It is a good idea to pack an emergency kit for a vehicle in case a driver becomes stranded. Transportation officials suggest a basic kit include non-perishable food, water, blanket, a small snow shovel and warm clothes. It is also recommended drivers include a flashlight with batteries and a candle with matches.
To help prevent breakdowns and crashes, be sure vehicles are in good shape by checking all fluid levels, lights, wiper blades and tire condition, and removing as much snow and ice as possible.
In addition, be sure to follow these guidelines when encountering a plow truck:
• Stay at least six car lengths behind an operating plow truck and remember that the main plow is wider than the truck.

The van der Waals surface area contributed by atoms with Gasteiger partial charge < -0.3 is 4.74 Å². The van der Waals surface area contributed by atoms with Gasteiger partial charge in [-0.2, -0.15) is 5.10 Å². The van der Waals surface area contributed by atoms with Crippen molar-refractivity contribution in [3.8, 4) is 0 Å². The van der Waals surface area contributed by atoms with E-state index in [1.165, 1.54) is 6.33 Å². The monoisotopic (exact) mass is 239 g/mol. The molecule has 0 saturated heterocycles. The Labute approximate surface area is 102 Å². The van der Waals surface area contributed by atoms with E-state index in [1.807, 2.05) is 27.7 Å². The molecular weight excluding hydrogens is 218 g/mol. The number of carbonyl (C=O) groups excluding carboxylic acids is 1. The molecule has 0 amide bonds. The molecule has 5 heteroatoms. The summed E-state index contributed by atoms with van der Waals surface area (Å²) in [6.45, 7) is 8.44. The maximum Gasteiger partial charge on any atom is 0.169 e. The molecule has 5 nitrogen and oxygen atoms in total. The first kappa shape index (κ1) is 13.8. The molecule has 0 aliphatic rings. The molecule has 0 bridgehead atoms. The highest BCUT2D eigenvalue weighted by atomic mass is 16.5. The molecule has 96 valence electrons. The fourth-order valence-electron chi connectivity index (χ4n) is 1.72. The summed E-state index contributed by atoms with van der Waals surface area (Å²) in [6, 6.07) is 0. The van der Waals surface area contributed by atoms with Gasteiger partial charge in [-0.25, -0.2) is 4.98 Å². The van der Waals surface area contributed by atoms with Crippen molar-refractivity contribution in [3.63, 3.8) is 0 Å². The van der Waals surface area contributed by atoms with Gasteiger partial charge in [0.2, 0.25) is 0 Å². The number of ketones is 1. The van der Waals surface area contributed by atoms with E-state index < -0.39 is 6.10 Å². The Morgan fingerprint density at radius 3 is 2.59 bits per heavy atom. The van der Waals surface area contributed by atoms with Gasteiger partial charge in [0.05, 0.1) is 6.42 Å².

• Be alert since plow trucks generally travel much more slowly than other traffic.
• When a plow truck is coming toward a motorist, move as far away from the center of the road as is safely possible, and remember that snow can obscure the actual snow plow width.
• Never try to pass or get between several trucks plowing side by side in a “plow train.” The weight of the snow thrown from the plow can quickly cause smaller vehicles to lose control and create a hazard for nearby vehicles.
• Never travel next to a plow truck since there are blind spots where the operator can’t see and they can occasionally be moved sideways when hitting drifts or heavy snowpack.
• Keep lights on to help the operator better see a vehicle. Also remember that under Pennsylvania law, vehicle lights must be on every time a vehicle’s wipers are on due to inclement weather.